NASHVILLE — Judging by the National Wrestling Alliance’s 52nd Convention card on Saturday night at the historic Nashville Fairgrounds, showcasing wrestling talent isn’t the promotion’s problem. It’s the presentation and packaging.

While the WWF and WCW can put on multi-million dollar extravaganzas, the little guys can’t. And the NWA is a collection of those little guys, promoters co-operating with each other, recognizing set of world champions since 1948.

These are the promotions running the same towns and locations week after week or month after month. Nashville is a prime example of such a promotion.

The NWA Worldwide is a promotion owned by Bill Behrens out of Atlanta, and run locally by Bert Prentice. It promotes around the state, and has a weekly TV slot in Nashville. They were the hosts for the Convention and the weekend wrestling cards. (There is also one Sunday at 1 p.m. CT.)

Nashville has always had wrestling. Nick Gulas and his family ran the territory for years, then the Jarretts ran it, while based out of Memphis. From there, a few different promoters have tried, but the fans are still around. You wouldn’t call it a WWF or WCW crowd, and especially not an ECW crowd. It was a traditional crowd, getting excited for their favourites, booing the bad guys but never being rude, obnoxious or ‘smart’/’smark’ like crowds at the big shows.

The NWA Worldwide, as promoters, spotlighted their wrestlers and company Saturday night instead of the NWA as a whole — and by doing so, ruined what was a pretty good card.

Prentice used up more than 40 minutes after the intermission handing out awards to his wrestlers and his fans. A showcase NWA event was hardly the place to do this. His actions meant that the main event, a decent showing by recently-crowned NWA World champion ‘Colorado’ Mike Rapada over ‘Wildcat’ Chris Harris (both local wrestlers), didn’t event start until 11:12 by this reporter’s watch. Then the match was further marred by two run-ins by wrestlers who had not previously been on the card at all, and therefore were unknown quantities.

No effort was made, either in the program or to the live crowd, to explain what the NWA stood for, meant or even the reason for there being a convention in Nashville.

A large screen was set up in one corner of the arena, but only used for a brief, cheezy introduction to the show, and then for a very-well done feature on Kodiak Steve Hall Jr. — a local wrestler who was not even wrestling on that evening’s show. Couldn’t the screen have been used to promo the wrestlers in the ring? Especially given that some like ECCW’s Tony Kozina came all the way from Portland, Oregon. Couldn’t there have been a video tribute to Boston NWA promoter Tony Rumble, who died last year, instead of everyone in the ring having to say something?

The whole convention started at noon with a fan meet and greet and collectibles show. However, you could count the number of dealer booths on one hand, and you could probably count the entire attendance using your fingers and toes. It simply was not advertised enough. There was a computer show as well on the fairgrounds, but not even a simple sign at that show saying that their was a free wrestling collectibles show a building over.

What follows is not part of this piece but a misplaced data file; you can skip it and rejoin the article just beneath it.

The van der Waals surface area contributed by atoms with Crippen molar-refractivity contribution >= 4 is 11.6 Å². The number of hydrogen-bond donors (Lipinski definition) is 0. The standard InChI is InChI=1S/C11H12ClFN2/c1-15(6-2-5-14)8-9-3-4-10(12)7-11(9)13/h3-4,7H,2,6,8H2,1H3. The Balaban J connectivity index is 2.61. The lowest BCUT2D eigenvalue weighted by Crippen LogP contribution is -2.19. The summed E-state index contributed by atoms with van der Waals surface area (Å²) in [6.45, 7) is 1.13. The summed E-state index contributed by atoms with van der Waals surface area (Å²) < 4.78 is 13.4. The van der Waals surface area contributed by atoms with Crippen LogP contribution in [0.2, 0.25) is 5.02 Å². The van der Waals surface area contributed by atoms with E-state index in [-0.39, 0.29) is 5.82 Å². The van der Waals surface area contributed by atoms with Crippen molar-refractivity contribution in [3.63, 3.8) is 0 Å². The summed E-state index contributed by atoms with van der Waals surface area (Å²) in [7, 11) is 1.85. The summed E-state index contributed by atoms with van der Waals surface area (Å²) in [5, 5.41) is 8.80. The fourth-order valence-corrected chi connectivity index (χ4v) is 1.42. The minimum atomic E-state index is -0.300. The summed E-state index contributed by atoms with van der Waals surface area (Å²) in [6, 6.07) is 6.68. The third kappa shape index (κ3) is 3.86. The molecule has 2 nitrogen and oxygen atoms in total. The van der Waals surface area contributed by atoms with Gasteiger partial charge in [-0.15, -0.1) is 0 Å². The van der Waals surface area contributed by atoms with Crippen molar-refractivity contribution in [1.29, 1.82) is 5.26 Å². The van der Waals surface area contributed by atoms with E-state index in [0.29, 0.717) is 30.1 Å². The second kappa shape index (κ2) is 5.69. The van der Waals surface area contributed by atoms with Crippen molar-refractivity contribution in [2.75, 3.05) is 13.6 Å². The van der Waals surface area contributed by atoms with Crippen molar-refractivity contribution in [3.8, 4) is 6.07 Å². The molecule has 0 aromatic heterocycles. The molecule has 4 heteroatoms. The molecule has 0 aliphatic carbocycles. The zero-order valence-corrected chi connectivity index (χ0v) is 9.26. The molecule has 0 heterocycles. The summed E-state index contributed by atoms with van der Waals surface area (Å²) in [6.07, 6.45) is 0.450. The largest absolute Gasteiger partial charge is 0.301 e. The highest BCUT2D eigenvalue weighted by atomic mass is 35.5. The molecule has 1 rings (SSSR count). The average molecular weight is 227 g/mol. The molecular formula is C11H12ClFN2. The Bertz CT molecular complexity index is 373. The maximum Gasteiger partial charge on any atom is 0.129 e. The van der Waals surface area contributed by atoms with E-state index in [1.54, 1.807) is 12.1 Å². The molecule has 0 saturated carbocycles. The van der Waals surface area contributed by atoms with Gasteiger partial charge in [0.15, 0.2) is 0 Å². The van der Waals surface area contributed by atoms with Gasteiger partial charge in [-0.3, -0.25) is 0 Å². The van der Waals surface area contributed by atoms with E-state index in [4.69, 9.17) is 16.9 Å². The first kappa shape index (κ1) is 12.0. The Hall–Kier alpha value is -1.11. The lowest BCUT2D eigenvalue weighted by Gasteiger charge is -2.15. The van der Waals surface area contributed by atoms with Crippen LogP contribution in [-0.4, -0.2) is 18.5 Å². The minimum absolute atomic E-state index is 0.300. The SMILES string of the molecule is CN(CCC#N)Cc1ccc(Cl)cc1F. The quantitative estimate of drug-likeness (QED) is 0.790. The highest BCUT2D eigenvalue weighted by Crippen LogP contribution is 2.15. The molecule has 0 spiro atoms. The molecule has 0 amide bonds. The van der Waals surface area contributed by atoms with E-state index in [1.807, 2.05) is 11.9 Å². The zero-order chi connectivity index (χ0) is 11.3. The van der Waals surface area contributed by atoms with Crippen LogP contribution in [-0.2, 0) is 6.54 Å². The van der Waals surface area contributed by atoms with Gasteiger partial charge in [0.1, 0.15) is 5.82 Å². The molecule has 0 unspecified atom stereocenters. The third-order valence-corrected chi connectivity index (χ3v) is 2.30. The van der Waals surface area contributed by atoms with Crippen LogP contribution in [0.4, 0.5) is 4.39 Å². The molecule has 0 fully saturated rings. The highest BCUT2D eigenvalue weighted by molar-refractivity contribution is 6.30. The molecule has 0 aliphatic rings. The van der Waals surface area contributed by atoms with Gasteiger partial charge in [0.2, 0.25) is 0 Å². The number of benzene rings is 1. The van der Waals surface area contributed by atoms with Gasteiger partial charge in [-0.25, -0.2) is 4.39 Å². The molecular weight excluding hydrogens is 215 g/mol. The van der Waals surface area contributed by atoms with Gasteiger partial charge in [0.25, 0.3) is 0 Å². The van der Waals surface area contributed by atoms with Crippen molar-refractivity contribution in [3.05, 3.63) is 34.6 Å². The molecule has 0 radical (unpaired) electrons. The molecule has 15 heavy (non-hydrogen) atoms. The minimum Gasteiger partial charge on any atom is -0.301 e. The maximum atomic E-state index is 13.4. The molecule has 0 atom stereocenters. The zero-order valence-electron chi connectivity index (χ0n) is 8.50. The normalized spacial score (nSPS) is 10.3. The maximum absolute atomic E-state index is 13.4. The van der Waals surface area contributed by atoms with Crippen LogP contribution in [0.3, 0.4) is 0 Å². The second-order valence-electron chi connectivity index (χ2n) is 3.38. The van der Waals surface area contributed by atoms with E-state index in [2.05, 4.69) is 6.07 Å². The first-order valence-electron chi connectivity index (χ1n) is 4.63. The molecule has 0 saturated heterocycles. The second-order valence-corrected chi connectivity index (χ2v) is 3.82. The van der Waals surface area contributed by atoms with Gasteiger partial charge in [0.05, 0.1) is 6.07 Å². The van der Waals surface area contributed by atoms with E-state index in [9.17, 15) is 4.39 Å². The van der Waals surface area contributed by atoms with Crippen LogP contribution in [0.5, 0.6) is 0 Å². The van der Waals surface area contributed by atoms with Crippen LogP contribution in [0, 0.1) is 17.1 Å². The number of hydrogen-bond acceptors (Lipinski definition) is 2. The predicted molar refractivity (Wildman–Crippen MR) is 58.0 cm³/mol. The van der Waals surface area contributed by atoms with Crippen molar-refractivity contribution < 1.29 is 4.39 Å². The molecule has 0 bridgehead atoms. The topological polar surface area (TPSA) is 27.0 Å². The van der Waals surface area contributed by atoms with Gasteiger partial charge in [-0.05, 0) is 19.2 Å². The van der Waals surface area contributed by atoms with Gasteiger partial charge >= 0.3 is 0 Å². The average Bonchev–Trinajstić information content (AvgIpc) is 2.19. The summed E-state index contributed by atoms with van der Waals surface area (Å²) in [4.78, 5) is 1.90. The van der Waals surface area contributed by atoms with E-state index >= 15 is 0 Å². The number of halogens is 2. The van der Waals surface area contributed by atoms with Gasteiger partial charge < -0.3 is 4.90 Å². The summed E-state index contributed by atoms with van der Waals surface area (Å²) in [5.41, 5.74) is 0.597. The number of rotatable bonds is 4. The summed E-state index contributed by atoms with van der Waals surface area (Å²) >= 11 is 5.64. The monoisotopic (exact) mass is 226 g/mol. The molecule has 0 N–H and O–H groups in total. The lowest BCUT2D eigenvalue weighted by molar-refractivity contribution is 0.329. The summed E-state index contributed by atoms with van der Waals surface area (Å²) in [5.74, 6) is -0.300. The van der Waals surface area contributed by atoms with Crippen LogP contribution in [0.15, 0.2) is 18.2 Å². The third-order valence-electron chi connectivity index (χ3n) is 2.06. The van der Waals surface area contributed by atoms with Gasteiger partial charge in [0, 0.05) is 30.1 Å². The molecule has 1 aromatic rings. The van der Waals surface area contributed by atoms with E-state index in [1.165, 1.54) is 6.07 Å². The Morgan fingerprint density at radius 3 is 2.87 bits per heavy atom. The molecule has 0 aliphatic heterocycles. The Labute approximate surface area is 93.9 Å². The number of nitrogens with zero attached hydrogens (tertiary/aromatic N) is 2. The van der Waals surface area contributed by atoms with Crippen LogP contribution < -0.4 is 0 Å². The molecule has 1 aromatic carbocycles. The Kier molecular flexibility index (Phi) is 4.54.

Yet, in the ring, things were great for the most part. The WWF developmental talent from the Ohio Valley promotion — Nick Dinsmore and Damaja beat Rob Conway and Flash Flanagan — were easily the best of the bunch, with the B.C.-based ECCW getting a great showing from the now-former NWA World Junior Heavyweight champ Kozina, who lost to a talent Vince Kaplack from Pittsburgh. Also deserving mention was the NWA World tag title match, where frequent competitors Bad Attitude (Rick Michaels and David Young) retained the belts against The Hotshots (Air Paris and Cassidy O’Reilly).

If the NWA wants to start being taken seriously, then they are going to have to start promoting seriously. The wrestling in the ring seems to take care of itself. But a pitiful turnout of less than 300 people for your marquee show of the year just doesn’t cut it.

The Card

NWA WORLD TITLE: MAIN EVENT: Mike Rapada retained the NWA World title, defeating Chris Harris.

NWA WORLD TAG TITLES: Bad Attitude (Rick Michaels and David Young) retained the belts against The Hotshots (Air Paris and Cassidy O’Reilly). A good, fast-paced, entertaining match. Air Paris is one to watch, a total Sean Waltman/1-2-3 Kid/X-Pac type who takes awesome bumps, sells great and has some great moves.

NWA WORLD JUNIOR TITLE: Pittsburgh’s Vince Kaplack upset ECCW’s Tony Kozina to win the title. Kaplack showed the best facial expressions of the night, and brought some great heat on himself after the match when he sang along to Rick Springfield’s ‘Jesse’s Girl.’ Kozina did some awesome aerial manouevers. A side-note to this match: Kozina still actually has the belt, because neither he, nor ECCW promoter Dave Republic remembered to bring the title with them to Nashville. Probably wouldn’t have been allowed across the border anyways.

NWA LADIES TITLE: (Actually announced as the Women’s Ladies Championship.) Strawberry beat Lelani Kai to retain the title with a sunset flip. Strawberry showed good enthusiasm, but seemed pre-occupied by keeping her top on.

NORTH AMERICAN TITLE MATCH: ‘Tennessee Cowboy’ James Storm beat Big Bully Douglas to win the belt.

NWA OHIO VALLEY: Nick Dinsmore & Damaja beat Rob Conway & Flash Flanagan. Dinsmore was probably the most solid wrestler on the card and had great expressions. Flanagan, a Michael Hayes-type, surprised everyone by doing a Sabu chair-top-rope-into the crowd move. Both are on WWF developmental deals.

NWA WORLDWIDE GRUDGE MATCH: Chris Champion beat Slash.

NWA WILDSIDE SPECIAL CONVENTION KICKOFF MATCH: Lazz, doing a Britney Spears thing, beat A.J. Styles.